At center, Garrett Bradbury has underperformed throughout his rookie contract, after being drafted in the first-round in 2019. The Vikings have until May 2nd to exercise his 5th year rookie option at $13.2 million, but virtually no chance they will do so, given his performance and market value. Bradbury is currently a $4.1 million cap hit, and if the Vikings were able to trade him prior to June 1st, they could save $2.25 million in cap space. There are at least a few free agent centers available as well, most notably JC Tretter, 31, who was recently released from the Browns, and has been a top center for years. He’d be a more expensive option- probably $7-$9 million/year range- but would likely shore up the middle of the Vikings offensive line in a hurry.

With only one starting cornerback on the roster from last season- Cam Dantzler - it’s expected that the Vikings will be looking to add to that position in both free agency and the draft. Patrick Peterson has expressed his desire to return to the Vikings, but it’s unclear at this point if the new coaching staff is targeting him in free agency or not. Bryce Callahan is a slot cornerback who’s played under Ed Donatell in Denver and Chicago, and could be targeted in free agency as well. Adding Peterson and Callahan would give the Vikings a solid starting lineup at cornerback, and allow them some flexibility in the draft. But it wouldn’t be the least bit surprising for the Vikings to select a cornerback with their first pick in the draft as they look to rebuild that position group. Derek Stingley Jr. is currently mocked most often to the Vikings, and the LSU corner makes a lot of sense for the Vikings. His injury history may allow him to drop to the Vikings at #12, but many consider him the #1 corner in the draft- ahead of Ahmad ‘Sauce’ Gardner who will likely be drafted ahead of the Vikings.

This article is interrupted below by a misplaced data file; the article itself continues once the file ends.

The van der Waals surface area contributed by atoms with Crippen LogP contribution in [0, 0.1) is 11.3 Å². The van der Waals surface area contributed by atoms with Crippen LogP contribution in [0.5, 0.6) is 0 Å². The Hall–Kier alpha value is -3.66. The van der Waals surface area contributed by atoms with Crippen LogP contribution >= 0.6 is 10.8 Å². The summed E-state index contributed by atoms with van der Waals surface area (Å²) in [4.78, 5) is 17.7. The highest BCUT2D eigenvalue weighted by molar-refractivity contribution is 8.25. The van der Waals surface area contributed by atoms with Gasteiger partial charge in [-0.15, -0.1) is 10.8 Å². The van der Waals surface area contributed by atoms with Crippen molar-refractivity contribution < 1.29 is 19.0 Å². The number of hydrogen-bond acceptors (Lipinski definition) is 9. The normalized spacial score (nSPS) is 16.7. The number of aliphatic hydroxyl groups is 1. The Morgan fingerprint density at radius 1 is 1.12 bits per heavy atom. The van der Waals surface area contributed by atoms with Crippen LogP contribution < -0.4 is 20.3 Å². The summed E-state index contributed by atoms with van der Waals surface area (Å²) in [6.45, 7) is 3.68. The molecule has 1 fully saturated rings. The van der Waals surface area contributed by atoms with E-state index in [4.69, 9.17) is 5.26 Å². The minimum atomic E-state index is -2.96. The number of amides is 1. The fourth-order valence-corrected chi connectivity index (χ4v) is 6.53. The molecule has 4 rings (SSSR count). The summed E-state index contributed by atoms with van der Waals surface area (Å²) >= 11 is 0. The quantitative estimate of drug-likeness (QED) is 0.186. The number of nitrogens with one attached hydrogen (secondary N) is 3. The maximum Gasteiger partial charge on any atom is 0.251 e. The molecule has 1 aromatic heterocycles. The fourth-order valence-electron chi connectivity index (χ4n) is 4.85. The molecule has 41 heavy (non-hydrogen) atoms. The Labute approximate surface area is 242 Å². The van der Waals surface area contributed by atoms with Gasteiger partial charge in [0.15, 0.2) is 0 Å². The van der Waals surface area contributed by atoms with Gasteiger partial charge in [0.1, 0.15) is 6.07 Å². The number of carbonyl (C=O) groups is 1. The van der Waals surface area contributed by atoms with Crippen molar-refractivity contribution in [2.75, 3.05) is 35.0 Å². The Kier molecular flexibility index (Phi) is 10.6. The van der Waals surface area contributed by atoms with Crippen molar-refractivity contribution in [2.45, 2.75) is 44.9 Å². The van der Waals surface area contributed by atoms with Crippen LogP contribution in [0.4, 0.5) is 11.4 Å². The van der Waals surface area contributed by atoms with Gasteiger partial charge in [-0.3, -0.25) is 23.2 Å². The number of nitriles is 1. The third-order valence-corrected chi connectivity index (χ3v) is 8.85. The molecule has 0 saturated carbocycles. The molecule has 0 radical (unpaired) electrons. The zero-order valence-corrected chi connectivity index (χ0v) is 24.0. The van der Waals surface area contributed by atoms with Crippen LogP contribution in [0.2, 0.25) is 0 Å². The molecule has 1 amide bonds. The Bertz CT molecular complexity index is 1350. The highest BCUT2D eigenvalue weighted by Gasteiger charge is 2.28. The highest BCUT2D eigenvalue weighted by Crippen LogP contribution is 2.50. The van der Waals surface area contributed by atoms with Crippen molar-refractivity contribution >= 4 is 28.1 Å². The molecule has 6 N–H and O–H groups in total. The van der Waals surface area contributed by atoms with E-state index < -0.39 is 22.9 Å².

Additionally, the Vikings will also need more interior defensive linemen. Beyond Harrison Phillips and Dalvin Tomlinson, the Vikings have Armon Watts and James Lynch who can rotate and spell the starters. But the Vikings are moving to a multiple front defense, so they’ll need more 3-4 defensive ends to rotate. They could look to bring back Sheldon Richardson in that role, and there have been some rumors that the Vikings have interest in Akiem Hicks, who could fill that role well when healthy. Janarius Robinson, in his draft profile, was projected best as a 5-technique (3-4 DE) by some analysts, but he’s unproven at this point.

Lastly, the Vikings need another receiving tight end. Irv Smith Jr. is the starter, but the loss of Tyler Conklin creates a need for a tight end that is more than just a blocker- which is what the Vikings have on their roster at the moment. Using a third-round pick on a TE like Trey McBride may seem like a luxury, if he’s available at #77, but having a viable option beyond Smith Jr. makes some sense. If the Vikings didn’t want to invest as much in a TE, they could pick up Jake Ferguson from Wisconsin later in the draft.